HAYS Italia analysis of worker satisfaction in 12 countries: mismatch and opportunities for improvement

Work 302 thousand incomes planned in 2023 from core cultural

(Finance) – In a historical moment in which there is a lot of talk about mismatchwith many Italian companies that have obvious difficulties in finding new talent, becomes fundamental for managers and entrepreneurs monitor the satisfaction levels of its employees to be able, at least, to retain them, adopting measures to create an attractive and rewarding environment.

Second the analysis by Hays Italia conducted on professionals (mainly middle and top management) of 12 countries, despite the fact that in 2023 the percentage of Italians satisfied with their current job grew, reaching 61% (in 2022 it was 47%), Italy ranks second to last among the nations analyzed, followed only by Portugal (49%) and far from the more “virtuous” countries such as the Czech Republic (78%), Romania (73%) and the UK (73%). Even from a salary point of view, in Italy those satisfied with their salary represent only 57% of the sample, a figure still better than in Portugal (40%) but once again significantly lower than the Czech Republic (77%).

A photograph that fits into the context of the dynamic Italian labor market, with the employment rate rising to 61.9% in February and which between 2024 and 2028 will be able to express a need of between 3.1 and 3.6 million employed. In an international comparison, on the podium of the most satisfied we find employees from the Czech Republic (78%), Romania (73%) and the UK (73%). Followed by those of Ireland (72%), Belgium (70%), the Netherlands (70%). Below 70% of those satisfied we find Hungary (69%), Poland (67%), Spain (66%) and France (62%), while Italy (61%) and Portugal (49%) close the ranking. ).

There Czech Republic confirms its lead also regarding salary satisfaction, with 77% of happy employees. The numbers drop significantly after the first position, once again placing Romania and the new entry Belgium on the podium, both with 69% of employees satisfied with their salaries. Followed by the Netherlands (66%), UK (62%), France (60%) and Hungary (60%), followed by Ireland and Italy with 57% and Spain (53%). The most dissatisfied with their salary satisfaction are once again the Portuguese (40%), this time together with the Poles (48%).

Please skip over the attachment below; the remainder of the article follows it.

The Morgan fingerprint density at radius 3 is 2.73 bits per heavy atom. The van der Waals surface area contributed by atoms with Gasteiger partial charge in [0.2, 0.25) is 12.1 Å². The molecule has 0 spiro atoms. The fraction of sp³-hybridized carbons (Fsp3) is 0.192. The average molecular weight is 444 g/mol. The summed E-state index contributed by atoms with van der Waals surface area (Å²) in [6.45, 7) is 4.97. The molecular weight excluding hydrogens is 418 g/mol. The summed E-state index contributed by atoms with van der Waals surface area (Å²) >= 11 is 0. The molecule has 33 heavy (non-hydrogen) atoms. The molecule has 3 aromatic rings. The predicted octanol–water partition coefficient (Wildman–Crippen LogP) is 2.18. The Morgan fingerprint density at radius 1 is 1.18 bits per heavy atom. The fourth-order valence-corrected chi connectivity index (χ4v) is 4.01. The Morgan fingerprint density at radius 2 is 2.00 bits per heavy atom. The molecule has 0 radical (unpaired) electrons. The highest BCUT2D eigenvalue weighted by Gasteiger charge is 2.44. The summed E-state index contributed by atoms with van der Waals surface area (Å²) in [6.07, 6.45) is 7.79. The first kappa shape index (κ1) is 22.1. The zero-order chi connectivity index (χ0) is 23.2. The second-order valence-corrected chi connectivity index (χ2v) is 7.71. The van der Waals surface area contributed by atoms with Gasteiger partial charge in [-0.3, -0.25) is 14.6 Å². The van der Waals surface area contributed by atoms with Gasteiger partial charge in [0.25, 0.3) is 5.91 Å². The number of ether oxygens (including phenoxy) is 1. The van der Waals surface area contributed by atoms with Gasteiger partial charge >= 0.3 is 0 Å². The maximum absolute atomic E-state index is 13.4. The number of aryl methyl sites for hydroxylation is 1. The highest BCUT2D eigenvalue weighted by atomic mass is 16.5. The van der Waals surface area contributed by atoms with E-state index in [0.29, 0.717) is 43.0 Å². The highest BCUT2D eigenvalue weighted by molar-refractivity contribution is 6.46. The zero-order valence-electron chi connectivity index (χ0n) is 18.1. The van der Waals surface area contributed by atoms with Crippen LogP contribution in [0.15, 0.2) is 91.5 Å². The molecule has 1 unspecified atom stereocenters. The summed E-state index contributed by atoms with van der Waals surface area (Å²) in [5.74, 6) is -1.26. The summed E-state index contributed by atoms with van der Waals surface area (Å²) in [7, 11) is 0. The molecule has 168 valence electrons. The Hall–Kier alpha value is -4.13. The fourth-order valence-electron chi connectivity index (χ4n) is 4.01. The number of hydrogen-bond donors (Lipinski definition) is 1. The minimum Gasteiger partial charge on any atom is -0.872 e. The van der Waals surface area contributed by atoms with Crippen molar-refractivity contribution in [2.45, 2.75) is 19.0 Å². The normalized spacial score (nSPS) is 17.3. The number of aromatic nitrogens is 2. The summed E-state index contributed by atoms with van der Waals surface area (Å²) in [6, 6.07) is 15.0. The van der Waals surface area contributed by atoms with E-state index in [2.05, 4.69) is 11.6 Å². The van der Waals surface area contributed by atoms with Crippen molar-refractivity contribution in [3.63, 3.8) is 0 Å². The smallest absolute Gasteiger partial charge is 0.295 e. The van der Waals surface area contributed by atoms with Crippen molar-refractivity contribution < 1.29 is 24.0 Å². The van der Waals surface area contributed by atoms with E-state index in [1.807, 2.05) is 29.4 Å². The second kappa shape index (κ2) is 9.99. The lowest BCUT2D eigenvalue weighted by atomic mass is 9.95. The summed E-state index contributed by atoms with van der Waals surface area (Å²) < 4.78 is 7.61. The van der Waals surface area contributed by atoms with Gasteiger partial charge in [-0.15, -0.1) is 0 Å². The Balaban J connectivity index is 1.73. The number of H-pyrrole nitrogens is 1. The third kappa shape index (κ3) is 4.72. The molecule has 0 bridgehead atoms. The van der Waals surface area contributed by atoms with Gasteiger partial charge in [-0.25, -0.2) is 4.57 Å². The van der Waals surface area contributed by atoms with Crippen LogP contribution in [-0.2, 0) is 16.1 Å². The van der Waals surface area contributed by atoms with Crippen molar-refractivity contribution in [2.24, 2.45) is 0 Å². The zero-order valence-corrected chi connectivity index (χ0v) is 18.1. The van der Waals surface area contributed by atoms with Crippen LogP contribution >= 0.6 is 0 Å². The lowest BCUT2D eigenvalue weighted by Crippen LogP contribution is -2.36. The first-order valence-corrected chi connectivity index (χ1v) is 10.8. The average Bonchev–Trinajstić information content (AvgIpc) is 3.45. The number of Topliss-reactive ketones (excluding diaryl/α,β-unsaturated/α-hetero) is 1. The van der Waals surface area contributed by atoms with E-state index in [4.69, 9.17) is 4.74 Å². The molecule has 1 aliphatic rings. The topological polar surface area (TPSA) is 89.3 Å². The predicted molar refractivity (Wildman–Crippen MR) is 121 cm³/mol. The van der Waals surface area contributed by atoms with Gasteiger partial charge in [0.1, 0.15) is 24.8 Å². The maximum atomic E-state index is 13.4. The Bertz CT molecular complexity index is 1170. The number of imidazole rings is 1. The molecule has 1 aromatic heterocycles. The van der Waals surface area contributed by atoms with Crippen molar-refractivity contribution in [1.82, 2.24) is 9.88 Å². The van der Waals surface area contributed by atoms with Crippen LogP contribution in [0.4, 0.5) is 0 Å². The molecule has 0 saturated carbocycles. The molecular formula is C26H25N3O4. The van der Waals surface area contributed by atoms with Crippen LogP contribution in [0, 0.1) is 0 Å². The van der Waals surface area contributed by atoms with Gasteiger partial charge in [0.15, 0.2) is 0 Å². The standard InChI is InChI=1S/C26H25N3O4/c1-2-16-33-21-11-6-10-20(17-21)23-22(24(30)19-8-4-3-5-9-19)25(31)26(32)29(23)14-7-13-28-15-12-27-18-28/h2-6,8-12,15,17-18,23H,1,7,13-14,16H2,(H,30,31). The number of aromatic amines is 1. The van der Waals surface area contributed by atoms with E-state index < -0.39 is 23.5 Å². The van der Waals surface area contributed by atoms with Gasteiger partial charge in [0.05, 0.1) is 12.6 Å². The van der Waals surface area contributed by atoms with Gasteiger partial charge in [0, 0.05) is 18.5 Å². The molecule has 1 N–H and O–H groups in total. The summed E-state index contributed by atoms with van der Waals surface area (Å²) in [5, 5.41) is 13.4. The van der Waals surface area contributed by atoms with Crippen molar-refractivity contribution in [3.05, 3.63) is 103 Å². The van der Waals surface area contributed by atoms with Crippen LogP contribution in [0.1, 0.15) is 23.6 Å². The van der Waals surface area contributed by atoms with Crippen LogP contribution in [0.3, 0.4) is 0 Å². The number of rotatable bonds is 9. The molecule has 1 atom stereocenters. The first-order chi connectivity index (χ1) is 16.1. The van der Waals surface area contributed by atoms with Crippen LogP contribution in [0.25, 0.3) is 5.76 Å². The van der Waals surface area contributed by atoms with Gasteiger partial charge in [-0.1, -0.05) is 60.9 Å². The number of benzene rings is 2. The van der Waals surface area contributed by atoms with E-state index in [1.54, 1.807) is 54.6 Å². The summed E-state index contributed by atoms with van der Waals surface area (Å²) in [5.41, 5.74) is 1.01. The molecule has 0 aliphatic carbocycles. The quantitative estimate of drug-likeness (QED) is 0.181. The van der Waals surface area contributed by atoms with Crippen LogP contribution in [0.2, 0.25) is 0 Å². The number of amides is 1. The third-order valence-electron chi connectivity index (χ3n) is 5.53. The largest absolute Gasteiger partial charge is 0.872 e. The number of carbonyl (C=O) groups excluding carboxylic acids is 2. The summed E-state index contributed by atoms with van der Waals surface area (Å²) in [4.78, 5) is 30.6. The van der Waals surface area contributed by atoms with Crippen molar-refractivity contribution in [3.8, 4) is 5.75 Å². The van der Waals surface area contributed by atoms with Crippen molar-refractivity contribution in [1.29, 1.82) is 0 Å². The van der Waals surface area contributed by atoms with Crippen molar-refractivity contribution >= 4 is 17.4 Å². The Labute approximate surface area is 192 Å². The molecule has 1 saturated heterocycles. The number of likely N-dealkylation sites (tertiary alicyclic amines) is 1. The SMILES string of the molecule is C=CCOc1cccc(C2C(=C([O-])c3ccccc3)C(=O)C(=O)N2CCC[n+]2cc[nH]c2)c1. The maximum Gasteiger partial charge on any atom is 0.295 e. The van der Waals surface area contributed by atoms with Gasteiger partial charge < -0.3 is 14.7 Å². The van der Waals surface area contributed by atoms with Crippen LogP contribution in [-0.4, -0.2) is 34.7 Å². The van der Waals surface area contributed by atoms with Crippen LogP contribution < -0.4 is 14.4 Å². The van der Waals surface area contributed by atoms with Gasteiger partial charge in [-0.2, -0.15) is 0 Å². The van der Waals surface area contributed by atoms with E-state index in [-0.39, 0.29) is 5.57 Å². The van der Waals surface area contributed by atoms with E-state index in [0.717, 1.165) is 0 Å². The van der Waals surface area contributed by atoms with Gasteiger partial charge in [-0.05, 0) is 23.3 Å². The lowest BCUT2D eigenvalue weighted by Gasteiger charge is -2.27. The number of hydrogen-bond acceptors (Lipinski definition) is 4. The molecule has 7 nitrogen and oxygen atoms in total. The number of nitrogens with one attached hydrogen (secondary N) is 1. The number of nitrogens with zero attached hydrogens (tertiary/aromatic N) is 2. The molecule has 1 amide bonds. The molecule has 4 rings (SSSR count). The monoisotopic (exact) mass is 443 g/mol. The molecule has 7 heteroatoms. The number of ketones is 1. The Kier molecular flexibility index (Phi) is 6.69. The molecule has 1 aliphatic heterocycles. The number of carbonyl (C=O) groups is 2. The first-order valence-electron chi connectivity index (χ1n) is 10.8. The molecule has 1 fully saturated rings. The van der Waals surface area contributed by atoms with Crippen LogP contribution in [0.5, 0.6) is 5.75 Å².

“According to Unioncamere’s estimates, the difficulty in finding staff has cost Italy in 2023 almost 44 billion eurosso it is essential that companies invest in improving the level of employee satisfaction to retain them – he comments Carlos Soave, Managing Director of Hays Italia–. In our country, satisfaction is growing but we are still far from optimal levels, which is why we need to focus on the intangible needs of employees and not just the salary. Benefits, work-life balance, a stimulating work environment and growth opportunities are essential aspects for workers today, and increasingly influence their career choices. Companies, especially small ones, must therefore initiate a deep-rooted cultural change if they want to improve their reputation and be more attractive on the market”.

(Photo: Glenn Carstens-Peters on Unsplash)